I tested the P-51D with the default FSX catapult, and it certainly works, replete with steam sound effects. Within seconds the aircraft was aloft at 326 MPH (284 KTS)! To determine this speed, I paused the simulation immediately after the catapult launch, and the top-line menu said 283 knots. I did not modify my FSX as recommended, so I cannot attest to the modified catapult, but I will accept Warbirdsim's promise that it works as described.
Ready for Take-off
Warbirdsim's Custom Flights
Warbirdsim provides 22 flights for FSX such as "On Carrier Cold and Dark," "Reno Parts 1, 2, and 3," and "Oshkosh 1974." They are installed separately from the aircraft files into a folder of the user's choice. I didn't look at all 22 of them, but their files names and text appear to represent all the aircraft models. The screen captures below are associated with the named flights.
Navy Mustang Carrier in Sight
Mustang at Whenuapai
Little Beast at Chinhae AFB
Warbirdsim's Mustang Tales is for FSX.
Computer requirements are not specified in the product description or User Guide. It worked perfectly on my FSX Acceleration with Windows 7, and it will probably perform well on most up-to-date computers. I cannot speak for older systems.
Warbirdsim advises that FSX Acceleration is required, and it provides non-Acceleration users a means of modifying their Mustang Tales to operate on their FSX without Acceleration. The method is clearly explained in the product's User Guide.
The developer recommends the highest settings in the FSX realism menus. I evaluated the aircraft with default settings, however, except using anisotropic imaging for the best screen captures. I observed no problems with the product's overall performance.
The developer also advises that although its P-51Ds will work as intended with default FSX, the best results are obtainable with a special DDS file available from elsewhere. The polished metal appearance in the Geraldine model is specifically mentioned. The polished metal looks good without this additional DDS file, so I would consider its use an optional enhancement rather than a requirement.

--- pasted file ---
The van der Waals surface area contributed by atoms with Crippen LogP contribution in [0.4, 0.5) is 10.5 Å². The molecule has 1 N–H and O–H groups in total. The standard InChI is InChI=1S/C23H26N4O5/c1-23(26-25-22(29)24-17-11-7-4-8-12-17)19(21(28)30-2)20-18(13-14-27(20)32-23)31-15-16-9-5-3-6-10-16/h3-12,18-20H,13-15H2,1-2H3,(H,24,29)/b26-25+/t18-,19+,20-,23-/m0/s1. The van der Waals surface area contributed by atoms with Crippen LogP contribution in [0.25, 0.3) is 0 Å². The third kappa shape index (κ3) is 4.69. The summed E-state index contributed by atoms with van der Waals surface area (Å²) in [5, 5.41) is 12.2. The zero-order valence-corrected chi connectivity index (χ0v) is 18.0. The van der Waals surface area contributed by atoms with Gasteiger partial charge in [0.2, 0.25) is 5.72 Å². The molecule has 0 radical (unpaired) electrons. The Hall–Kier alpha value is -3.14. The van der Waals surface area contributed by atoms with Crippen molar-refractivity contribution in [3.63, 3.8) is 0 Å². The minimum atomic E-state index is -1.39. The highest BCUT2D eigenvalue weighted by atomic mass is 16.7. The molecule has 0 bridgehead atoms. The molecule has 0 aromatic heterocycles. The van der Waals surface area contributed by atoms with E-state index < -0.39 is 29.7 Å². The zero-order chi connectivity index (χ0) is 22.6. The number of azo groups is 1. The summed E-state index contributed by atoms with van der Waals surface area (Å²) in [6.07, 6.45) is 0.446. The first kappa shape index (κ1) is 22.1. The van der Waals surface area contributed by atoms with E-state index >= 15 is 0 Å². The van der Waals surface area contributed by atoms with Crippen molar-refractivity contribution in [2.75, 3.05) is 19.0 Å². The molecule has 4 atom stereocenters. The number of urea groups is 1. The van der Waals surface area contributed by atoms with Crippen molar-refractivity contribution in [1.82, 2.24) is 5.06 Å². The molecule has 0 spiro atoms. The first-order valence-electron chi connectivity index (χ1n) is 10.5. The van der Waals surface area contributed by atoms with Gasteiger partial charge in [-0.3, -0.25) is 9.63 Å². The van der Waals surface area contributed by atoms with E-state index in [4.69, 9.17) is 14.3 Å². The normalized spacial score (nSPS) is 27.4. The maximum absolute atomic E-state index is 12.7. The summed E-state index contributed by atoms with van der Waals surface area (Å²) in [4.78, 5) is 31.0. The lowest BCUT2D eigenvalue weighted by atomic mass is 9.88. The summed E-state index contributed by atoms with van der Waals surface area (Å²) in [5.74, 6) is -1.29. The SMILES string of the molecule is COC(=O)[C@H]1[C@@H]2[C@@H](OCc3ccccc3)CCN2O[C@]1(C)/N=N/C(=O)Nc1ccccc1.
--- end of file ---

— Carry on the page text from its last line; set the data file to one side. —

Compatibility with Lockheed-Martin's P3D is not mentioned, but many add-on aircraft I have reviewed are advertised as compatible with FSX and P3D. In response to my question, Warbirdsim said it does not mention compatibility with P3D because it has not tested its Mustang Tales on that simulator but customer feedback indicates P3D compatibility.
The downloadable archive file is 679 megabytes, and it downloaded in a few minutes at cable-internet speed.
An installation program extracts the compressed files for the aircraft and installs them where they need to be in the simulator, making installation very easy for all users. A password is not required. The process required a few minutes. The 22 FSX flights are installed separately, and users must designate their preferred installation folder.
Required hard-drive space for the extracted files is 2,192 megabytes. Add 679 megabytes for the archive, and the total requirement is 2,871 megabytes. The 18 distinct aircraft models, three cockpit models, animated aircraft carrier, and 22 flights undoubtedly account for the large storage consumption.
Customer support is provided through an email address published in the PDF installation instructions. "Please help us to help you and we will answer ASAP," it says.
My Overall Observations
There's much more to Warbirdsim's Mustang Tales than I can summarize fairly. Its most significant features include 18 well-designed models, several cockpit models, a moving aircraft carrier with working arrester and catapult, several pilot types each donned with various equipment, realistic sounds, working armaments, accurate flight modeling, 22 simulator flights, and a detailed 55-page User Guide. The more I examine the product's features and documents, the more I find. Users can enjoy it for basic sport flying, combat simulation, or myriad other flights, and they can enjoy its many supplementary features.
More information about the North American Aviation P-51 Mustang is available from Wikipedia and National Museum of the U.S. Air Force.
View screenshots, manufacturers description and purchase this stunning product over at SimShack.